Fourteenth-Century (and Late Thirteenth-Century) England

Emily Sarah Holt, and the Despensers Meet Jane Austen

As longtime readers of this blog know, I’ve mentioned Emily Sarah Holt a few times here. Holt, who wrote historical fiction in the nineteenth century, wrote one of the first novels about the Despenser family, In Convent Walls. Her novels aren’t for everyone–among other things, they’re intensely anti-Catholic, and most of her good characters are …

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Thanks, Uncle! Gifts to Eleanor de Clare From Edward II

Whatever else one might say about Edward II, he was a generous uncle–at least to his favorite niece, Eleanor de Clare. Here’s some of his recorded gifts to her: 1308: 20 marks for her expenses while staying at Rockingham Castle (JCD) May 8, 1308: 10 marks for her expenses for her journey from Rockingham to …

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Not Quite There . . .

This isn’t quite the Valentine that Isabella had in mind for Roger Mortimer, but maybe Edward II could modify it (courtesy of the Valentine Generator) for one of his good friends: To my Virile Roger, You are the knight of my armour. I want to shine with you more than any shield in the whole …

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Joan of Kent’s Marital Misadventures

Though Elizabeth Woodville was the first post-Conquest English-born queen consort, this was only through mischance. Had Edward III’s eldest son, known popularly as “the Black Prince,” survived his father, the prince’s English bride, Joan of Kent, would have become his queen. And Joan of Kent had a scandalous marital history that outdid Elizabeth’s. Joan, born …

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Yet Another Medieval Christmas Newsletter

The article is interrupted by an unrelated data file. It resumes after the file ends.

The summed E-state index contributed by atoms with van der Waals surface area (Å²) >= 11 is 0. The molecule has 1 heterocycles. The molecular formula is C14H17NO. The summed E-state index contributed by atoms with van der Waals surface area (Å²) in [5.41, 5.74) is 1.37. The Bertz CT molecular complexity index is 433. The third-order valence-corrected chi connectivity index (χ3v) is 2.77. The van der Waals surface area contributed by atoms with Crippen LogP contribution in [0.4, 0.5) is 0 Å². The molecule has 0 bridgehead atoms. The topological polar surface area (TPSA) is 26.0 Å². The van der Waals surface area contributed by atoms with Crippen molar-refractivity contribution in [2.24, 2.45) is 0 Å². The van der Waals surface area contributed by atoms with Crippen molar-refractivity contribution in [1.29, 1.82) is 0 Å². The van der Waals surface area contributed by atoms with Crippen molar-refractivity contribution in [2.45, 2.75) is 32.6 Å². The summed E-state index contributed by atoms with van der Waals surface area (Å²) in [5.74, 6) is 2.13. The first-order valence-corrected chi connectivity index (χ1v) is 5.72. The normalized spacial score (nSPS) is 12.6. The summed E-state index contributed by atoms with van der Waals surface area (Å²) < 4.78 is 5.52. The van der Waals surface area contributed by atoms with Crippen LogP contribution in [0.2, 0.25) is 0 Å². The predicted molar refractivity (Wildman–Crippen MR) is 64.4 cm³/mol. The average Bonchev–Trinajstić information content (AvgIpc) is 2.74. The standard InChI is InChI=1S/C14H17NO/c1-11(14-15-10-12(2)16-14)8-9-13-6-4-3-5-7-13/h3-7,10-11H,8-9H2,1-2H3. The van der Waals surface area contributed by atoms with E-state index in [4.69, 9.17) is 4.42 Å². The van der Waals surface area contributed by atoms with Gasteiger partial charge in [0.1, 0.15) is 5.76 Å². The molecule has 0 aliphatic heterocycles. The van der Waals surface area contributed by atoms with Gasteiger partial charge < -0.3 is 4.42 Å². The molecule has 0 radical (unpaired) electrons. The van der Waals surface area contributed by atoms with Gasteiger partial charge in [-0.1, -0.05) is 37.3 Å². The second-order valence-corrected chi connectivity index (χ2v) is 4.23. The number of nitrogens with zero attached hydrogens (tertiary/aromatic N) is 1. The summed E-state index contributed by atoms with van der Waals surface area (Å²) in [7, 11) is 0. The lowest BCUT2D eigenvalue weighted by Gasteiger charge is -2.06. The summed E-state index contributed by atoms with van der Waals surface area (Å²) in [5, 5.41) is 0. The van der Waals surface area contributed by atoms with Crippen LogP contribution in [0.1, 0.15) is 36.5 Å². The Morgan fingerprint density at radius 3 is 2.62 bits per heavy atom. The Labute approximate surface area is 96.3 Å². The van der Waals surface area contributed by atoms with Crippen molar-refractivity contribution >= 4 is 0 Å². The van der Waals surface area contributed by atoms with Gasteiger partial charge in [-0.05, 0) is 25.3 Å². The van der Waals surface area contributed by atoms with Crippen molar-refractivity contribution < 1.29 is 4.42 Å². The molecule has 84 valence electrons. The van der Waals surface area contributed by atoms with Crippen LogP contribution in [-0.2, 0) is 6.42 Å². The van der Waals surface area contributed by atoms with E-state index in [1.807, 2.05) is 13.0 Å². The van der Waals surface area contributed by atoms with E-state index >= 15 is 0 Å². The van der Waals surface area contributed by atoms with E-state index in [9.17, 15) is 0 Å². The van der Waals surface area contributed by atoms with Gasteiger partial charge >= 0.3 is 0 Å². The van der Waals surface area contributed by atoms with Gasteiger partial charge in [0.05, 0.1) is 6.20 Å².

As promised, I was able to unearth the Christmas newsletter of Isabella, queen of Edward II and mother of Edward III, over the weekend. From the intimate tone of it, I suspect it was intended primarily for her female relatives in France rather than for general consumption._______________________ Wallingford, 1326 My, time has flown since my …

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In Which This Blog Descends Even Lower Into Silliness

I should be working, but it’s still Thanksgiving weekend and I’m not inclined to be industrious. Fortunately, I came across this site some time ago (I think it was via someone’s blog, but I can’t remember the culprit) and decided finally that it was time to maximize its full potential. So here, without further ado, …

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The Death of Piers Gaveston

Having seen Alianore’s post on the subject, it seemed improper to let the day go by without a brief tribute to Edward II’s favorite, Piers Gaveston, who was executed on June 19, 1312. (In medieval history, at least, June seems to have been quite the month for unjust executions.) It was a tragic end to …

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